"Even though I think it would be wrong of the president to set red lines, as the prime minister is insisting that he do, nevertheless, it's very important to calm the Israelis down," said Martin Indyk, director of foreign policy studies at the Brookings Institution think tank in Washington.
"The most important person in this regard is Obama himself because he is the president and is therefore the best one to make it clear that he is absolutely true to his word that he has got their backs and he will not allow Iran to acquire nuclear weapons," Indyk added.
"The best way for him to do that is for him to meet with the prime minister and come out and say it again," he said. "It's in the interests of everybody involved to provide Netanyahu with a ladder to climb down at this point and not meeting with the prime minister is a mistake even though it's understandable."
U.S., ISRAELI TENSIONS MAY RISE
Current and former members of the Israeli national security apparatus have publicly argued against an Israeli strike for now and a former chief of the Israel Defense Forces, Dan Halutz, rejected Netanyahu's call for red lines.
"When you have to shoot, shoot. Don't talk. Don't put red lines," Halutz told a Washington think tank.
Haim Malka, deputy director and senior fellow in the Middle East Program at the Center for Strategic and International Studies, said the rift comes at a moment when Netanyahu appears to be losing public support in Israel for a unilateral strike against Iran.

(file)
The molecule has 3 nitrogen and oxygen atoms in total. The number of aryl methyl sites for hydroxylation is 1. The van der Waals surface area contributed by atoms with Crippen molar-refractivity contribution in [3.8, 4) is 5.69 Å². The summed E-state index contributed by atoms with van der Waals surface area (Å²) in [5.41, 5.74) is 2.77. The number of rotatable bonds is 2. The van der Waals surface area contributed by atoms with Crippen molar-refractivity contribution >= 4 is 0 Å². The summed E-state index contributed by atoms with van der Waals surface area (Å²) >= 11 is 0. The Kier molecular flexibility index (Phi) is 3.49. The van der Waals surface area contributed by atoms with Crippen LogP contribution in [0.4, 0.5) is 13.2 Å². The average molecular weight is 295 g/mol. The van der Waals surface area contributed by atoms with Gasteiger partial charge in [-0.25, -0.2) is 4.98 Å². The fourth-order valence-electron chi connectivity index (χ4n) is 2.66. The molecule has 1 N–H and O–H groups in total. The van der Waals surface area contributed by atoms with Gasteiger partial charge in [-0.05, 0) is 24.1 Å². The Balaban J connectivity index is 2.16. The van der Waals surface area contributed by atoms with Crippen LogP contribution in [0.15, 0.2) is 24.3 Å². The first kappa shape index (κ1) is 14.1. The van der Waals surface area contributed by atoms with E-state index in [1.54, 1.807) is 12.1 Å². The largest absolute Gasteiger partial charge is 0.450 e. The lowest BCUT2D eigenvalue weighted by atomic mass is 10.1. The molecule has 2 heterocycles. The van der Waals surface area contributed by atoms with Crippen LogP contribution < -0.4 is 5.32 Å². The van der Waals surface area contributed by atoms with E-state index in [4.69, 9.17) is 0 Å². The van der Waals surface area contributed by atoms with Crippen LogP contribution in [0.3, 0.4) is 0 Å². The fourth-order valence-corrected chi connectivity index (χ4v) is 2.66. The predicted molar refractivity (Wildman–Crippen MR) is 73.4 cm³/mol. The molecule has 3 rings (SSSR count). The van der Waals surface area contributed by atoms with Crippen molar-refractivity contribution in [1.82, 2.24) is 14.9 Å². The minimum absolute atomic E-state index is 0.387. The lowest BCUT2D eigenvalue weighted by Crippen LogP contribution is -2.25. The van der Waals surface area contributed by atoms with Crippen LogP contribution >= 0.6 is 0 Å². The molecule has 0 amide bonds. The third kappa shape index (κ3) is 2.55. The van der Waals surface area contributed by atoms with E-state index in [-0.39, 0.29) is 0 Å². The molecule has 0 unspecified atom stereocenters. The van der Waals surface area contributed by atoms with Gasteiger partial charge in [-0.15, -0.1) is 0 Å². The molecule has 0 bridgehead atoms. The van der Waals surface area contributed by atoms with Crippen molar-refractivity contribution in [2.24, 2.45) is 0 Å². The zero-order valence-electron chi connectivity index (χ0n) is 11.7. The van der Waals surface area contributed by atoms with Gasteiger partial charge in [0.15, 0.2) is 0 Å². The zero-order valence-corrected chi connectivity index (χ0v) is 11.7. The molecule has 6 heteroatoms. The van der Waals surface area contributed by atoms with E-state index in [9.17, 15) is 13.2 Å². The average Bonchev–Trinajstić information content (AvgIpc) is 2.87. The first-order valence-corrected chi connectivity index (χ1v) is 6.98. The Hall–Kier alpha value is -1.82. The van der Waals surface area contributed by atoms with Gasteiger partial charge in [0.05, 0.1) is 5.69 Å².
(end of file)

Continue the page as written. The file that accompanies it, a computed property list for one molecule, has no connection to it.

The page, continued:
Speaking before the White House issued its statement, Malka said it was not surprising that Obama might not be eager for a meeting.
"Netanyahu used strong language that questioned not just the strategic judgment of the administration but its moral judgment in approaching the Iranian nuclear issue," he said.
"It's hard to imagine that the administration would set up a meeting between the president and Netanyahu after such a strong verbal attack," he added.
However, it is also conceivable the White House might judge it politic to arrange a meeting, if only to quell the impression of a rift and reduce the odds of it becoming an issue ahead of the November 6 election.
Accused by Republicans of showing weak support for Israel, Democrats last week resurrected language in their party platform declaring Jerusalem to be the capital of Israel after Obama objected to its having been dropped from the document.
Negotiations between Iran and six major powers to find a diplomatic solution have gone nowhere and it is conceivable that U.S. and Israeli tensions may rise, particularly as Israel sees its window for a unilateral strike closing.
Patrick Clawson, director of research at the Washington Institute for Near East Policy think tank, said the United States could find itself in a more difficult position if Israel abandoned any thought of a strike on Iran.
"I think what would be worse for American-Israeli relations is if the Israelis say to the Americans: ‘OK, we're not going to strike Iran. We're going to assume you're going to take care of this problem,'" he said.
"Then we get into a situation sometime next year when the Israelis think the Iranians are on the brink of having nuclear weapons and the Americans haven't done anything. That's going to be a really big crisis," he said.
(Additional reporting by Matt Spetalnick; Editing by Lisa Shumaker)